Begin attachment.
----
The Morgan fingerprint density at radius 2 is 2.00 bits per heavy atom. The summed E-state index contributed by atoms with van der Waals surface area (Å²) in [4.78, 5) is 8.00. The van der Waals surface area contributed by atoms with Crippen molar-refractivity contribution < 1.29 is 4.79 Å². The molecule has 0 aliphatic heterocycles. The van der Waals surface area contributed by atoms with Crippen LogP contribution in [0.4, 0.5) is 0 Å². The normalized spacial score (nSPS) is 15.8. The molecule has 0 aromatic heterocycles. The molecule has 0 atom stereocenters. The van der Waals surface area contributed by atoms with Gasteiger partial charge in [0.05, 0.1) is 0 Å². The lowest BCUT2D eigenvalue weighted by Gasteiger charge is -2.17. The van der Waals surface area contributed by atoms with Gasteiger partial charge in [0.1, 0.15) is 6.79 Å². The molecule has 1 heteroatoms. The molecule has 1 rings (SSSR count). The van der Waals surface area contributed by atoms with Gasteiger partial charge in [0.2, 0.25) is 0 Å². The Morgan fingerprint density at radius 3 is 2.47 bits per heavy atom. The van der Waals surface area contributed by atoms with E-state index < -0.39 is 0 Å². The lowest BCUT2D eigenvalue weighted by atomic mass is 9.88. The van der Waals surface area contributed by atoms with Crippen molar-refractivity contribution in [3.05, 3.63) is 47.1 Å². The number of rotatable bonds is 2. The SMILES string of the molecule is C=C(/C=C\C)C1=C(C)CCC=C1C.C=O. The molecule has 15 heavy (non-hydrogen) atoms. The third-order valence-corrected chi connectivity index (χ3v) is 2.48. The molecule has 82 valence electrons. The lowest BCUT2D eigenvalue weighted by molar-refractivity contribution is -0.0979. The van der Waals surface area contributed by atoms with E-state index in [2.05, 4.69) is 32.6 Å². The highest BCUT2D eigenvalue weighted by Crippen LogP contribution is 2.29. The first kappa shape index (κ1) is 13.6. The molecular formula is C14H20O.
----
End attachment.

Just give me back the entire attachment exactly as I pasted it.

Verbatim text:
The Morgan fingerprint density at radius 2 is 2.00 bits per heavy atom. The summed E-state index contributed by atoms with van der Waals surface area (Å²) in [4.78, 5) is 8.00. The van der Waals surface area contributed by atoms with Crippen molar-refractivity contribution < 1.29 is 4.79 Å². The molecule has 0 aliphatic heterocycles. The van der Waals surface area contributed by atoms with Crippen LogP contribution in [0.4, 0.5) is 0 Å². The normalized spacial score (nSPS) is 15.8. The molecule has 0 aromatic heterocycles. The molecule has 0 atom stereocenters. The van der Waals surface area contributed by atoms with Gasteiger partial charge in [0.05, 0.1) is 0 Å². The lowest BCUT2D eigenvalue weighted by Gasteiger charge is -2.17. The van der Waals surface area contributed by atoms with Gasteiger partial charge in [0.1, 0.15) is 6.79 Å². The molecule has 1 heteroatoms. The molecule has 1 rings (SSSR count). The van der Waals surface area contributed by atoms with Gasteiger partial charge in [0.2, 0.25) is 0 Å². The Morgan fingerprint density at radius 3 is 2.47 bits per heavy atom. The van der Waals surface area contributed by atoms with E-state index < -0.39 is 0 Å². The lowest BCUT2D eigenvalue weighted by atomic mass is 9.88. The van der Waals surface area contributed by atoms with Crippen molar-refractivity contribution in [3.05, 3.63) is 47.1 Å². The number of rotatable bonds is 2. The SMILES string of the molecule is C=C(/C=C\C)C1=C(C)CCC=C1C.C=O. The molecule has 15 heavy (non-hydrogen) atoms. The third-order valence-corrected chi connectivity index (χ3v) is 2.48. The molecule has 82 valence electrons. The lowest BCUT2D eigenvalue weighted by molar-refractivity contribution is -0.0979. The van der Waals surface area contributed by atoms with E-state index in [2.05, 4.69) is 32.6 Å². The highest BCUT2D eigenvalue weighted by Crippen LogP contribution is 2.29. The first kappa shape index (κ1) is 13.6. The molecular formula is C14H20O.